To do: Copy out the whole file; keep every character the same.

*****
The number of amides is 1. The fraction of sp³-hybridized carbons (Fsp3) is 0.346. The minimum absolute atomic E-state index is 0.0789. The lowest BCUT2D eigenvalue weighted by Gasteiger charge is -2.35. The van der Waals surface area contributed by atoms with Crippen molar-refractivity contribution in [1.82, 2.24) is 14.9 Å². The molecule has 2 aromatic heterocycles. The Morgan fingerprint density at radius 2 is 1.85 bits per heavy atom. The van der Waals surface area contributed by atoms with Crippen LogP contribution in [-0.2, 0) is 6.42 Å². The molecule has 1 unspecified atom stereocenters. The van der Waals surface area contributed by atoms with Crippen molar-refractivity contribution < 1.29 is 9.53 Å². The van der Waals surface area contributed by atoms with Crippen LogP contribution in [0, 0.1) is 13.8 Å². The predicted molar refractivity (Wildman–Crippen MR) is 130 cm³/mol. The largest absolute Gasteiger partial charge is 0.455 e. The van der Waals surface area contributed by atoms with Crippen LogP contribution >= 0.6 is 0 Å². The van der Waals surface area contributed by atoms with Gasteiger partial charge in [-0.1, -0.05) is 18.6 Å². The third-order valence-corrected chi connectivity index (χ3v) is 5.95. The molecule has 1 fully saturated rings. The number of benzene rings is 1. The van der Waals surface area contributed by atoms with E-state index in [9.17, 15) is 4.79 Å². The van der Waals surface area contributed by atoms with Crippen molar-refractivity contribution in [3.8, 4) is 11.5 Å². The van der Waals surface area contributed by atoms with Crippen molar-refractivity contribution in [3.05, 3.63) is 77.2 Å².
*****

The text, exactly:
The number of amides is 1. The fraction of sp³-hybridized carbons (Fsp3) is 0.346. The minimum absolute atomic E-state index is 0.0789. The lowest BCUT2D eigenvalue weighted by Gasteiger charge is -2.35. The van der Waals surface area contributed by atoms with Crippen molar-refractivity contribution in [1.82, 2.24) is 14.9 Å². The molecule has 2 aromatic heterocycles. The Morgan fingerprint density at radius 2 is 1.85 bits per heavy atom. The van der Waals surface area contributed by atoms with Crippen LogP contribution in [-0.2, 0) is 6.42 Å². The molecule has 1 unspecified atom stereocenters. The van der Waals surface area contributed by atoms with Crippen molar-refractivity contribution < 1.29 is 9.53 Å². The van der Waals surface area contributed by atoms with Crippen LogP contribution in [0, 0.1) is 13.8 Å². The predicted molar refractivity (Wildman–Crippen MR) is 130 cm³/mol. The largest absolute Gasteiger partial charge is 0.455 e. The van der Waals surface area contributed by atoms with Crippen LogP contribution >= 0.6 is 0 Å². The van der Waals surface area contributed by atoms with Gasteiger partial charge in [-0.1, -0.05) is 18.6 Å². The third-order valence-corrected chi connectivity index (χ3v) is 5.95. The molecule has 1 fully saturated rings. The number of benzene rings is 1. The van der Waals surface area contributed by atoms with E-state index in [9.17, 15) is 4.79 Å². The van der Waals surface area contributed by atoms with Crippen molar-refractivity contribution in [3.8, 4) is 11.5 Å². The van der Waals surface area contributed by atoms with Crippen molar-refractivity contribution in [3.05, 3.63) is 77.2 Å².